Welcome to Upright Position, SmarterTravel’s new weekly series in which Editor Caroline Costello discusses emotional and controversial travel topics. Join the debate by leaving a comment below!
The complimentary hotel breakfast buffet: It’s a refuge of no-cost sustenance for travelers beset by marked-up menus, bad exchange rates, and $10 lattes. It’s not always good. Sometimes it’s better suited for consumption in a prison cafeteria than for paying guests who have (mostly) not violated federal and state laws. But we nonetheless line up near the juice carafes and fill our mouths with dry bagel because we are desperate. And it’s totally free, so one might as well choke down some carbs before the cave-tubing excursion.
Whether the buffet was an assortment of watery fruit or a cinnamon-glazed feast, I have, in the past, gone ahead and put a banana or a Danish on my plate with the intention to eat it later; I don’t consider this, in any rational sense, to be stealing.
In 10 Ways to Eat for (Mostly) Free on the Road, I suggested that travelers leverage the free hotel breakfast by squirreling away an item or two for post-breakfast consumption. Stockpile your snacks within reason, of course. I’m talking about taking an orange or a croissant to fend off an afternoon sugar crash, not surreptitiously scooping servings of potatoes and eggs into Tupperware like a kid at fat camp. Still, a number of readers called me out for being rude.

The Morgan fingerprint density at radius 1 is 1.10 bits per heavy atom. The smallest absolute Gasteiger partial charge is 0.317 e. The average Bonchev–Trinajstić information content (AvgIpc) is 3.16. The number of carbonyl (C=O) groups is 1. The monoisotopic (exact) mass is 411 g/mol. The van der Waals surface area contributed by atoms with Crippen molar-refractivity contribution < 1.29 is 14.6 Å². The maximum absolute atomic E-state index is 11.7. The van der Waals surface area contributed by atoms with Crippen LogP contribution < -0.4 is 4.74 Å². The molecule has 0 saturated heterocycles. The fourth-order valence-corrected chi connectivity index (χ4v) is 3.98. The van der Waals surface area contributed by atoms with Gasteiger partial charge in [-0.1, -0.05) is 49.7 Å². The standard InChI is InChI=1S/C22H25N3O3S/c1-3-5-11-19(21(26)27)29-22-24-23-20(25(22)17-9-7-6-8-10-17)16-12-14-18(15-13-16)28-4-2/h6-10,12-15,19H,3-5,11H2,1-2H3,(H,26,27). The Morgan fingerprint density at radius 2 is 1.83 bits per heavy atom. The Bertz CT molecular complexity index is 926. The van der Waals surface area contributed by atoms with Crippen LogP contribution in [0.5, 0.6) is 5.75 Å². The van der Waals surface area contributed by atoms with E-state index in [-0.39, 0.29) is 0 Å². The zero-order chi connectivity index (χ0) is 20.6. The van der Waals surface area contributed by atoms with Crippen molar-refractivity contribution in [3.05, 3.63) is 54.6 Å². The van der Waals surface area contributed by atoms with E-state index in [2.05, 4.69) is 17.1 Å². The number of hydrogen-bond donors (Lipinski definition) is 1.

For example, Kerry K. said, “‘Leverage’ your free breakfast? Yes, I have heard of MANY hotels objecting to this, and in fact posting polite signs to the effect of please don’t make a sandwich for lunch to carry out of the breakfast room. Eat a big breakfast, but don’t steal food for later. It’s really rude.”
Here’s the thing: I don’t eat a big breakfast. And I don’t subscribe to the concept of throwing rational thinking in the bin and rigidly following an ethical framework created by a capitalist entity when it leaves some travelers at a disadvantage. I’m a vegetarian, so I forfeit my dibs on the meat, which is often the most expensive item in the buffet. (This means more bacon for everyone else. You’re welcome.) Give me some fruit and something from the grain group and that’s breakfast. It’s perfectly acceptable for an overeater to gobble up masses of eats from every section of the food pyramid, but those of us who prefer multiple small meals throughout the day will wind up deprived when we stick to the rules. Are we really being so rude by grabbing an apple to go?
Which side of the debate are you on? Share your thoughts in the comments.
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